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Bearded Collie Club - Beardie Health

A short introduction to Bearded Collie health issues

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Health and the Bearded Collie

Thankfully Beardies are a relatively healthy breed. Most live to around 13 - 14 years of age, although some live considerably longer. At present, there is no evidence in the UK to suggest that Beardies are particularly prone to specific health problems but there are inevitably some health problems that occur within the breed.

Good breeders will always do their utmost to ensure that they breed from healthy stock thus giving puppies the best start in life, so do ensure that you always buy a puppy from a reputable breeder who should be able to answer any concerns you may have.

The following health information is for guidance.

Hip Dysplasia

Responsible breeders ensure that both parents of prospective puppies have been hip-scored before breeding from them. A hip score is a measure of evidence of hip dysplasia (abnormal development) and dogs with hip dysplasia can go on to develop arthritis and other problems with their hind legs at a young age. You can learn more about this condition on the Hip Dysplasia page.

Eye Testing

Unlike some of the other Collie breeds, Bearded Collies in the UK are not generally affected by inherited eye disease. Nonetheless, many breeders choose to eye-test their dogs as a precautionary measure, using the British Veterinary Association/Kennel Club/International Sheep Dog Society (BVA/KC/ISDS) Eye Scheme. In 2012 one of these precautionary eye tests led to a case of Collie Eye Anomaly, also called Choroidal Hypoplasia (CEA/CH), being confirmed in a UK Bearded Collie. There is more information about the condition on the CEA page. Fortunately, the genetic defect which causes the condition appears to be rare, and efforts are being made to eradicate it from the breed.

However, there is no room for complacency - other inherited eye conditions can occur, and more Bearded Collies are being imported from abroad where occasional eye problems have arisen. A simple eye test can pick these up before they become endemic in the breed. It is therefore recommended that breeders eye-test their dogs before they breed from them, and ideally again when the dog is older, to detect any inherited eye conditions with a late age of onset. Eye testing for dogs of all ages is offered by the Bearded Collie Club and other clubs at selected events. To read the vets' comments from these sessions, see Eye Testing.

Auto-immune Diseases

Auto-immune diseases such as Addisons disease, haemolytic anaemia and thrombocytopaenia can occur in Bearded Collies as in many other breeds. Such conditions can be serious and life-threatening and usually present in young to middle-aged dogs. It is difficult to say whether Beardies have a higher than average incidence of such auto-immune conditions as comparative statistics are scanty. These diseases are complex and it is thought that several genes, together with environmental influences, may determine whether or not a dog is affected by an auto-immune condition. As yet there are no genetic tests available to determine susceptibility to these conditions and it is unlikely that a simple genetic test will ever be able to tell us unequivocally whether or not a dog will be affected. That said, breeders are trying to learn more about these diseases and are supporting research into identifying the genes concerned. Dogs affected by auto-immune disease should not be bred from.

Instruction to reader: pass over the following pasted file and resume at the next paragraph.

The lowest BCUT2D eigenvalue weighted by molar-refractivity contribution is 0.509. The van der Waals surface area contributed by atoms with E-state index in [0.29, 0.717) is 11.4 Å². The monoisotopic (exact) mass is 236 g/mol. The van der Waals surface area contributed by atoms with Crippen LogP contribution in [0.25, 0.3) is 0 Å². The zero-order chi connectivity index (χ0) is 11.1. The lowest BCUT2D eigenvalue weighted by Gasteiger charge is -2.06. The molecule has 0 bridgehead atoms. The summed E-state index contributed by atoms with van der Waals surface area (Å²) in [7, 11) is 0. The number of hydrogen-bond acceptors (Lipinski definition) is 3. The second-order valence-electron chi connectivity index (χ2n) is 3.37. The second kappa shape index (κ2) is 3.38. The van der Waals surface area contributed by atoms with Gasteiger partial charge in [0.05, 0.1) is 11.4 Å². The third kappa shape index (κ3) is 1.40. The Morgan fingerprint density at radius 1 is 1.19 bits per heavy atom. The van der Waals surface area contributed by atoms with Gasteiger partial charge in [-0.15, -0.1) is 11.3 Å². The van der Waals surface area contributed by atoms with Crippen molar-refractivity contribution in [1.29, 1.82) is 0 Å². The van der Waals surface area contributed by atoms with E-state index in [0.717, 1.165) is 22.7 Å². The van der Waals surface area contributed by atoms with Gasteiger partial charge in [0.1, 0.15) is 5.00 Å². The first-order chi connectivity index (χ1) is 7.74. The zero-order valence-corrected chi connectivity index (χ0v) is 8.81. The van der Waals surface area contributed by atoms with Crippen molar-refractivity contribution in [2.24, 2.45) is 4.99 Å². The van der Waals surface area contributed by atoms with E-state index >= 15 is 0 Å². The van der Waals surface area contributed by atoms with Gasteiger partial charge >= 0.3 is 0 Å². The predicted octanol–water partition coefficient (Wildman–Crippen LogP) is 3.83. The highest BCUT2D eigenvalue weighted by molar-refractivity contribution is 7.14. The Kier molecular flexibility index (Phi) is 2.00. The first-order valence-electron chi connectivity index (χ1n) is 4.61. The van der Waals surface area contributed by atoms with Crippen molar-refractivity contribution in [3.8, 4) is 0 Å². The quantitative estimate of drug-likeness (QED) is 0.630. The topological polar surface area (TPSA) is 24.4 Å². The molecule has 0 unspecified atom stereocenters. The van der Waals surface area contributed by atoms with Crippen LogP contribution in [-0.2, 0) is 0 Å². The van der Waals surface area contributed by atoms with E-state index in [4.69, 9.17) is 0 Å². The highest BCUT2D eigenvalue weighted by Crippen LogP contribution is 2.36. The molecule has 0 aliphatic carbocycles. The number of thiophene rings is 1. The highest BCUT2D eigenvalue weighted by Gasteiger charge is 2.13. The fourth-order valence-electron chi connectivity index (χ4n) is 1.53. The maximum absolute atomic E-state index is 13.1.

If you are concerned about auto-immune disease or have a Beardie that has been diagnosed with an auto-immune disease the following contact may be able to help:

Jo Tucker: Tel 020 8368 9148   E-mail

Jo set up CIMDA (Canine Immune Mediated Disease Awareness) for all those whose dogs (of any breed) have been diagnosed with an auto-immune condition. CIMDA offers help, advice and support for those owners. Jo is very knowledgeable, is always willing to help with her expertise and guidance.

You can find a range of useful articles on auto-immune conditions on the international Bearded Collie Open Health Registry website, BeaCon.

Health Screening Tests

The Kennel Club's Health Test Results Finder provides the results of official health screening tests for any KC-registered dog, and is part of the wider Mate Select service. Beardies have three officially-recorded health tests: the KC/BVA Hip Dysplasia test, the BVA/KC/ISDS Eye test (ophthalmic examination), and the Optigen DNA screening test for CEA/CH.

You can find the results for any dog by entering its registered name or registration number, or (for dogs which have qualified for entry into the stud book) its stud book number.

Long-Term Breed Health

The long-term health of the breed is influenced by factors relating to the Bearded Collie population as a whole, as well as the health of individuals within the breed. For more information on this topic, see our Long-term Breed Health page.

Breed Health Co-ordinator

With effect from January 2015, the Breed Health Co-ordinator for Bearded Collies is Elizabeth Ayrton. Elizabeth's role is to facilitate the communication and collection of data on breed health, so if you have a health related question, or want to contribute any breed health information, please email her.

Last updated: 17 June 2015